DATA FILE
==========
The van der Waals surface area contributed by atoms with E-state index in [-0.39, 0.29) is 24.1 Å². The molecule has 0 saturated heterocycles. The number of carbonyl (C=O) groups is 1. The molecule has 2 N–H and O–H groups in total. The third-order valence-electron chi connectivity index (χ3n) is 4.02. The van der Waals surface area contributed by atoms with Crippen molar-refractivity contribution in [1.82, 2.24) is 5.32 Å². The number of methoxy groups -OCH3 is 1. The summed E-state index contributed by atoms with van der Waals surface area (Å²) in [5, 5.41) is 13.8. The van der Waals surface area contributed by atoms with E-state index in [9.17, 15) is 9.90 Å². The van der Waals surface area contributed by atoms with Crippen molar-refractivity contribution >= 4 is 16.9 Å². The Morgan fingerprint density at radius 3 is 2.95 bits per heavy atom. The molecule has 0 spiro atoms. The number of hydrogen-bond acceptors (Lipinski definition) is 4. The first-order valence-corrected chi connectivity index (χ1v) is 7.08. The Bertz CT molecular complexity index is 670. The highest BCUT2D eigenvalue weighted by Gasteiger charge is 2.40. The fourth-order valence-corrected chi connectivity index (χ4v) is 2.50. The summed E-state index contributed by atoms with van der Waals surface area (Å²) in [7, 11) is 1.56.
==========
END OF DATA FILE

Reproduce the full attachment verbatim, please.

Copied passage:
The van der Waals surface area contributed by atoms with E-state index in [-0.39, 0.29) is 24.1 Å². The molecule has 0 saturated heterocycles. The number of carbonyl (C=O) groups is 1. The molecule has 2 N–H and O–H groups in total. The third-order valence-electron chi connectivity index (χ3n) is 4.02. The van der Waals surface area contributed by atoms with Crippen molar-refractivity contribution in [1.82, 2.24) is 5.32 Å². The number of methoxy groups -OCH3 is 1. The summed E-state index contributed by atoms with van der Waals surface area (Å²) in [5, 5.41) is 13.8. The van der Waals surface area contributed by atoms with E-state index in [9.17, 15) is 9.90 Å². The van der Waals surface area contributed by atoms with Crippen molar-refractivity contribution >= 4 is 16.9 Å². The Morgan fingerprint density at radius 3 is 2.95 bits per heavy atom. The molecule has 0 spiro atoms. The number of hydrogen-bond acceptors (Lipinski definition) is 4. The first-order valence-corrected chi connectivity index (χ1v) is 7.08. The Bertz CT molecular complexity index is 670. The highest BCUT2D eigenvalue weighted by Gasteiger charge is 2.40. The fourth-order valence-corrected chi connectivity index (χ4v) is 2.50. The summed E-state index contributed by atoms with van der Waals surface area (Å²) in [7, 11) is 1.56.